The Lauder Institute in conjunction with the Wharton School and the Penn Law School
The Lauder Institute offers an MA in International Relations that may be pursued in combination either with the Wharton School’s MBA or the Law School’s JD program, with Russia serving as one possible area of concentration. Students of the Lauder Institute pursue intensive language study as well as a tailored curriculum of specialized courses and programs focusing on the political, economic, social, and cultural contexts in which international business is conducted.
The History Department
The History Department offers regularly repeating undergraduate survey courses and seminars in Russian and Soviet history and culture. Interested undergraduates might try the introductory courses HIST 048 (the survey course on Imperial Russia) and HIST 049 (the survey course on Twentieth-Century Russia and the Soviet Union). More advanced undergrad courses include: HIST 413 Individuals and Collectives in the Soviet Union, 1945-1991; HIST 202 Russia in the Age of Anna Karenina (seminar); Russia's Orients (seminar).
The History Department likewise offers a regular cycle of graduate level seminars in Russian and Soviet history. Regularly offered core courses are: Issues and Themes in Imperial Russian History and the Graduate Reading Seminar on Soviet History.
The History Department also runs the Penn Russian History Seminar, with invited scholars working on topics from throughout the region.
The Political Science Department
The Political Science Department offers an undergraduate course on Russian politics, PSCI 217, and occasionally courses on comparative postcommunism. These courses can be taken for graduate credit (usually at the 500 level) by making arrangements for additional readings and assignments with the instructor. See the departmental website for current course listings. Contact Prof. Sil for more information.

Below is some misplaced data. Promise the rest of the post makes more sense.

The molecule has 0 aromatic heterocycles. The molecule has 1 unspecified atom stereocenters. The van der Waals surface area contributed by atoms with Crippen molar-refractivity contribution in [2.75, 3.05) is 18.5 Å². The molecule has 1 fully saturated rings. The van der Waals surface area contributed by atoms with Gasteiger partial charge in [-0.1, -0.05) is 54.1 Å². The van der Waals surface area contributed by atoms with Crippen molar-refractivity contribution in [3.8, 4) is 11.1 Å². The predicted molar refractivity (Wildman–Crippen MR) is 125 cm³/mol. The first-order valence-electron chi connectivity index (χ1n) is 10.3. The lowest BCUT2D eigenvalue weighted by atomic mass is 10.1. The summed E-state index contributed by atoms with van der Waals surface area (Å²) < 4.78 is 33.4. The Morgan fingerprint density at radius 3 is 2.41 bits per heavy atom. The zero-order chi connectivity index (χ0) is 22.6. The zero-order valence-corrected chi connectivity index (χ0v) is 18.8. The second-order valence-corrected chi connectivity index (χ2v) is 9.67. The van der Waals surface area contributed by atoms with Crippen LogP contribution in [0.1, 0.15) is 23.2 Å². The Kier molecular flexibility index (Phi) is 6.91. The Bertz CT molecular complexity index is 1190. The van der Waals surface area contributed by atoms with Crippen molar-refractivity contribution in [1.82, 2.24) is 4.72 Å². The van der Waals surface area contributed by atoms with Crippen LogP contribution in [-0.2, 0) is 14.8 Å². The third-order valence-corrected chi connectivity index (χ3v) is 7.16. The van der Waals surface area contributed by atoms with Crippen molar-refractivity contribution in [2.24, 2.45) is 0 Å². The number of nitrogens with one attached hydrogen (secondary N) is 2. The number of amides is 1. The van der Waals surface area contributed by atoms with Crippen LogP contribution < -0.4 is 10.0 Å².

The Department of Russian and East European Studies
The Department of Russian and East European Studies offers a broad range of undergraduate and graduate courses on Russian and Eastern European languages, literatures, cultures, social sciences, economics, arts, and more. The Department’s programs include a selection of undergraduate majors and minors and a language certificate in Russian. Although the Department does not currently offer the PhD, students interested in graduate study in Eastern European topics may apply to the Comparative Literature and Literary Theory Program, to pursue a specialization in Russian or some other Slavic area.
The Department sponsors a range of lectures and other events, including an annual undergraduate research conference, the Slavic Bazaar, and an annual faculty research symposium.